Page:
In the box itself, the miner board is packed in an antistatic bag, which is placed in a special lodgment formed from foamed polyethylene. On top of the package with the board is covered with a lid made of the same material.. Such careful packaging eliminates the possibility of damage to the miner board during transportation.

Physical device and characteristics

The considered miner consists of two parts. The front part is designed to install cooling, which should not interfere with anything. That is why there are practically no electronic components on the front.

The FPGA chip is hidden under the yellow warning sticker.

The miner uses an FPGA from Xilinx of the Kintex-7 family, model XC7K325T. This is a fairly powerful and productive chip with 326080 logical cells.. Detailed specifications are as follows:

In the Kintex-7 family, this chip belongs to the middle segment both in terms of its technical characteristics and price.

The back side of the miner is undoubtedly more interesting in terms of its content.

In the lower right part of the board there is a connector for connecting the 12V power supply of the PCI-e standard.. To the left of it is an “ON-OFF” switch, a connector for connecting power from DC 12V units and a reset button in the lower left corner. At the top of the board on the left are two 4-pin red connectors for connecting active cooling fans. In the center of the composition, a black board with a white inscription “Antminer” proudly flaunts.. Many owners of Bitmain ASIC miners sincerely believe that this board is nothing more than a control panel for Bitmain Antminer. However, this black board is just a BeagleBon Black version 2.5 single board computer or BBB in common.

Be that as it may, the presence of the stigma from Bitmain on the single-board itself is surprising, but it is not surprising that the BBB was used as the control board for the miner. For this single-payer there is a sufficient number of ready-made system solutions, including those in the public domain.

As noted above, the miner is sent to customers without a cooling system and without a power supply. A tower cooler for the Intel CPU LGA115X family is suitable as cooling. There are four holes on the front side of the board for its installation.. However, noteworthy is the fact that there are four more holes near the FPGA chip.. That is, it is possible to install a small passive cooling on the chip. It is advisable to install such cooling if you plan to place the board in a closed, well-ventilated case.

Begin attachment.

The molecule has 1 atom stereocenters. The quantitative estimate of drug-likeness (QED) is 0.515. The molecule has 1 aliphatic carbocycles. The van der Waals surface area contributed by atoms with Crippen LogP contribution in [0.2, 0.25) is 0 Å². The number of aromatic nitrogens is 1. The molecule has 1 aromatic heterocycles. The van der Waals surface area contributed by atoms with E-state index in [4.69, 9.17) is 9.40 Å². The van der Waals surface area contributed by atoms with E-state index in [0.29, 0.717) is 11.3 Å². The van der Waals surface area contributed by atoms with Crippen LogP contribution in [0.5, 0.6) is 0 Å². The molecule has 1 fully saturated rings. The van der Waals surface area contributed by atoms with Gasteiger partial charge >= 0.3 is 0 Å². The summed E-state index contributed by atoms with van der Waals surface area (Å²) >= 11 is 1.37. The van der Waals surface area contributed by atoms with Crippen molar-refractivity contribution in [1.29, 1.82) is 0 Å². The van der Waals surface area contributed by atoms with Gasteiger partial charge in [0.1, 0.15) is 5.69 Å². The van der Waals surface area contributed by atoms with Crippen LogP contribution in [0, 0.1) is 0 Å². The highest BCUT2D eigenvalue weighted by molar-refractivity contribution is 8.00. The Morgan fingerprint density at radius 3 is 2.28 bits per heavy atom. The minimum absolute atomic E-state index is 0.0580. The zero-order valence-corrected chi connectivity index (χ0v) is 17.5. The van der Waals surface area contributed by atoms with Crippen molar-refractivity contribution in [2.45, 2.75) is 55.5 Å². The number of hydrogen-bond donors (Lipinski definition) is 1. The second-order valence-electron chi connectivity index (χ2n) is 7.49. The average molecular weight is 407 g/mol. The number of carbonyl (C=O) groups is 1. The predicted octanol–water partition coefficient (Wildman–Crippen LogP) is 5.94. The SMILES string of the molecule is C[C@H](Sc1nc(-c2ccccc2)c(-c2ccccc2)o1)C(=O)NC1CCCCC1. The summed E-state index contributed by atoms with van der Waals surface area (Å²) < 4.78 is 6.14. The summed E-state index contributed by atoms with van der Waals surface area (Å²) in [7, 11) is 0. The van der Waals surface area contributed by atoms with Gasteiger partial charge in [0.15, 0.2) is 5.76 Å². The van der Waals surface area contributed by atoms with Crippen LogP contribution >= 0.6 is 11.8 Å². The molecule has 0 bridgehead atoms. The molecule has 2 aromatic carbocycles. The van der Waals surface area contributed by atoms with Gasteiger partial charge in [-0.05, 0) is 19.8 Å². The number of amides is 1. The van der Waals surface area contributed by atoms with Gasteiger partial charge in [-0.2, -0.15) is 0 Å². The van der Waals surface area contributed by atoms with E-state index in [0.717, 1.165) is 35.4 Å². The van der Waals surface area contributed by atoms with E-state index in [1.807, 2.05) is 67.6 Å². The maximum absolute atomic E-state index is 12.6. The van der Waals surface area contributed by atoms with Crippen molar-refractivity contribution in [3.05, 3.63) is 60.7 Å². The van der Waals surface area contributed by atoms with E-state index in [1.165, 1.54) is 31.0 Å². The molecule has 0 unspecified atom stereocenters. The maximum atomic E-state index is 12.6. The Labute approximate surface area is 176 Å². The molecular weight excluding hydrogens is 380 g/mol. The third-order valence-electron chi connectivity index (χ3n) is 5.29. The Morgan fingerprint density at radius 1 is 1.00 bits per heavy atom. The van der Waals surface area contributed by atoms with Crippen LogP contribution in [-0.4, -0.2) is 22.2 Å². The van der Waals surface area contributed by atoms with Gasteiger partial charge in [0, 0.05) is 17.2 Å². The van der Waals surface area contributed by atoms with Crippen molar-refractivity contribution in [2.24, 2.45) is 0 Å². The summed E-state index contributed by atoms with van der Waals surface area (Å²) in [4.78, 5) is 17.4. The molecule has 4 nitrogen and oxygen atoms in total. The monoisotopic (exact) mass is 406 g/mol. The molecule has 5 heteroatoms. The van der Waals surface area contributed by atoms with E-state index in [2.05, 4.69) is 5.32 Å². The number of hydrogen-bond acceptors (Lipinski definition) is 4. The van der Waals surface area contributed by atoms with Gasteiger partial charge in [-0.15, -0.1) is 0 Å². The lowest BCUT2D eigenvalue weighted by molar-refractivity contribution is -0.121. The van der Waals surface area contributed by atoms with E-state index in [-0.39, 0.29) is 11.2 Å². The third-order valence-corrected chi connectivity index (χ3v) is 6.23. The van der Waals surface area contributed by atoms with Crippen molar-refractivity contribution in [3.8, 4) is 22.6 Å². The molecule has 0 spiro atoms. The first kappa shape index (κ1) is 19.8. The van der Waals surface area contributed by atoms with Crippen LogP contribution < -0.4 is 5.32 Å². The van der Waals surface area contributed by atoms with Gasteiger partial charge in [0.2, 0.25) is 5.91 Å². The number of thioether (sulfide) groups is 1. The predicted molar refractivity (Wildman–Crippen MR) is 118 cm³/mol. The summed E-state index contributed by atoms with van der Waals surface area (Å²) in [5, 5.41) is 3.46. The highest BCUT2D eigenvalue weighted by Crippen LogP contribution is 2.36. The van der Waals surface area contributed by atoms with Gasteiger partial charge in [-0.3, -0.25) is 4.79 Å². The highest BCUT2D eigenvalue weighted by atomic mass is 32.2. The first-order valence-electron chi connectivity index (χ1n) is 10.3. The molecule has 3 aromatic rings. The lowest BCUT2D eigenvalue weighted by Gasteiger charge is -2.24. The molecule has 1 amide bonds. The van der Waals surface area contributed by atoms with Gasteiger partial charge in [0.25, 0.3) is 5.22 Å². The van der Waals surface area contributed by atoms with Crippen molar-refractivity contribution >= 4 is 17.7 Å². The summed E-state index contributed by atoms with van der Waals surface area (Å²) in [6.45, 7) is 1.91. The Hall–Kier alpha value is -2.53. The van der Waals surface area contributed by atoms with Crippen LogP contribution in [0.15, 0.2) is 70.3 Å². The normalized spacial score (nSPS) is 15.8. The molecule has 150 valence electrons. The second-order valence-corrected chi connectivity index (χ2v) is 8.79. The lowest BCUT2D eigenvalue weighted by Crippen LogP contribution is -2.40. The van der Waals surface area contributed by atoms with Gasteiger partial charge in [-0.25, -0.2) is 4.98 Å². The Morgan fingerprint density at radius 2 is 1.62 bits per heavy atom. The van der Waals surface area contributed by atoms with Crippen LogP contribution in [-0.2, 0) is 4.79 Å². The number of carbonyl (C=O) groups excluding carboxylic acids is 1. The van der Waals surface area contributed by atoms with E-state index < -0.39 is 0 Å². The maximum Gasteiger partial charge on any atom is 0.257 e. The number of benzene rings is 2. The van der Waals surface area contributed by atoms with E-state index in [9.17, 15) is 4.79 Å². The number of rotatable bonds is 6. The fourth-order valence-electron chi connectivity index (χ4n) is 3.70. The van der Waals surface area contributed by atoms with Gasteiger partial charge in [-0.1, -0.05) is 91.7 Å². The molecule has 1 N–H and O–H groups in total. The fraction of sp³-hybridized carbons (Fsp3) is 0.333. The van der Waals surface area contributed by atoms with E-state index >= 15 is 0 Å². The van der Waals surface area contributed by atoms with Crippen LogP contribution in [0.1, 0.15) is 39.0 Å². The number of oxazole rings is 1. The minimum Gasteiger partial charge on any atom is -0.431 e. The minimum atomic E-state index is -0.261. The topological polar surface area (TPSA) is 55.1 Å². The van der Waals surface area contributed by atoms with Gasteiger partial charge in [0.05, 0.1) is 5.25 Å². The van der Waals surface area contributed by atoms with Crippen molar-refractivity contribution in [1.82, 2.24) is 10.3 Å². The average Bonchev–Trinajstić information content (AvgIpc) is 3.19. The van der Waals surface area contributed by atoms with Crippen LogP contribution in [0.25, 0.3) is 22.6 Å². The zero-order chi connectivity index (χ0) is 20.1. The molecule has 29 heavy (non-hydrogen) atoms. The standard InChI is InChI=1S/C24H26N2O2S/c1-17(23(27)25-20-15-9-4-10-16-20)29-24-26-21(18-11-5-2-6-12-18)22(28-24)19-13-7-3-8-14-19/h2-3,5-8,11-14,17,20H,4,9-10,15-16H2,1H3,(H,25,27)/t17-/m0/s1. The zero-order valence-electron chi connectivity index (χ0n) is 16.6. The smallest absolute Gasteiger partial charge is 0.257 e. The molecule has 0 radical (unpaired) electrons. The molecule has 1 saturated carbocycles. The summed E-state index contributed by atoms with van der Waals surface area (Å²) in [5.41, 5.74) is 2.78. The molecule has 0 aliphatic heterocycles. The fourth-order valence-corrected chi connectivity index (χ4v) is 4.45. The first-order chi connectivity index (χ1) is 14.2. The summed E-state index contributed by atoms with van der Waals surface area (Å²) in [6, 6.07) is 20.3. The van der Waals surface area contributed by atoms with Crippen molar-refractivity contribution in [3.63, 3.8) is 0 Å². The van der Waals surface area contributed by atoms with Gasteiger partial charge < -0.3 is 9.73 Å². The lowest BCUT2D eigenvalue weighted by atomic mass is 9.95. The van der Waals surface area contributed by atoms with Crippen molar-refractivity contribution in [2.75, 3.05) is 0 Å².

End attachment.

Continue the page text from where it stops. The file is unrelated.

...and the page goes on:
At the end of the board there are two signal LEDs. The logic of their work is standard, used in many ASIC miners. If the green LED blinks slowly, at a frequency of about once per second, then everything is fine, if it is red, then there are some problems.

It is not recommended to turn on the miner without cooling. Pools and hashing algorithm are already registered in the default settings of the miner. Therefore, when you connect the power and turn on the network with DHCP, the miner will immediately start working.

The software component of the miner

The operating system and software part of the miner are located on the BeagleBon Black single-board computer mentioned above.. Linux for ARM was chosen as the operating system, there are no surprises here.

Not the newest, but tested on many systems kernel 3.8.13. Plenty of free RAM. In general, the conclusion suggests itself that BBB is more than enough for this model of the miner, and instead of it it was possible to take another fee, cheaper.

The main resources of the control board are spent on cgminer 2.3.3 adapted to work with FPGA. The “Load average” indicator for Linux systems is 0.6 on average, which is quite comfortable for systems of this class.